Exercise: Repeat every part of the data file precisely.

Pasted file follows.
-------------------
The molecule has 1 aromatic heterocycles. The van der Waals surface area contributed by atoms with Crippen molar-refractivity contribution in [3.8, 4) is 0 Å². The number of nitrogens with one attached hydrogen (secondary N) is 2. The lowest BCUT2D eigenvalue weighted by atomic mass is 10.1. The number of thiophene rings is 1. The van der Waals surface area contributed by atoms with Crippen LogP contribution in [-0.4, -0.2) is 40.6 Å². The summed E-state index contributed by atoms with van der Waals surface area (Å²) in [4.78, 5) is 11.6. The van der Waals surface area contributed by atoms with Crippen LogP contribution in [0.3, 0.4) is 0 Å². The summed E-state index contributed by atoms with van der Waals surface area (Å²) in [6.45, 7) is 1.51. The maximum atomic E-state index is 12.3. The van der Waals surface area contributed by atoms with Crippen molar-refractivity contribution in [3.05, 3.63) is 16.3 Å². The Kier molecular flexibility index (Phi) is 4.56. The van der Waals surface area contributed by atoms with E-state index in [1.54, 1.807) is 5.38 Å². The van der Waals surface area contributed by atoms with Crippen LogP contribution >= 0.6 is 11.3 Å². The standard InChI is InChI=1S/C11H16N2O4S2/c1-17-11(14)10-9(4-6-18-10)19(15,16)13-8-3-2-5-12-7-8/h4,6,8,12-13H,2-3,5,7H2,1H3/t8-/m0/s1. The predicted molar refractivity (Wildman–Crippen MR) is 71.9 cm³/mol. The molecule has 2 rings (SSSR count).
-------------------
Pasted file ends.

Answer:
The molecule has 1 aromatic heterocycles. The van der Waals surface area contributed by atoms with Crippen molar-refractivity contribution in [3.8, 4) is 0 Å². The number of nitrogens with one attached hydrogen (secondary N) is 2. The lowest BCUT2D eigenvalue weighted by atomic mass is 10.1. The number of thiophene rings is 1. The van der Waals surface area contributed by atoms with Crippen LogP contribution in [-0.4, -0.2) is 40.6 Å². The summed E-state index contributed by atoms with van der Waals surface area (Å²) in [4.78, 5) is 11.6. The van der Waals surface area contributed by atoms with Crippen LogP contribution in [0.3, 0.4) is 0 Å². The summed E-state index contributed by atoms with van der Waals surface area (Å²) in [6.45, 7) is 1.51. The maximum atomic E-state index is 12.3. The van der Waals surface area contributed by atoms with Crippen molar-refractivity contribution in [3.05, 3.63) is 16.3 Å². The Kier molecular flexibility index (Phi) is 4.56. The van der Waals surface area contributed by atoms with E-state index in [1.54, 1.807) is 5.38 Å². The van der Waals surface area contributed by atoms with Crippen LogP contribution >= 0.6 is 11.3 Å². The standard InChI is InChI=1S/C11H16N2O4S2/c1-17-11(14)10-9(4-6-18-10)19(15,16)13-8-3-2-5-12-7-8/h4,6,8,12-13H,2-3,5,7H2,1H3/t8-/m0/s1. The predicted molar refractivity (Wildman–Crippen MR) is 71.9 cm³/mol. The molecule has 2 rings (SSSR count).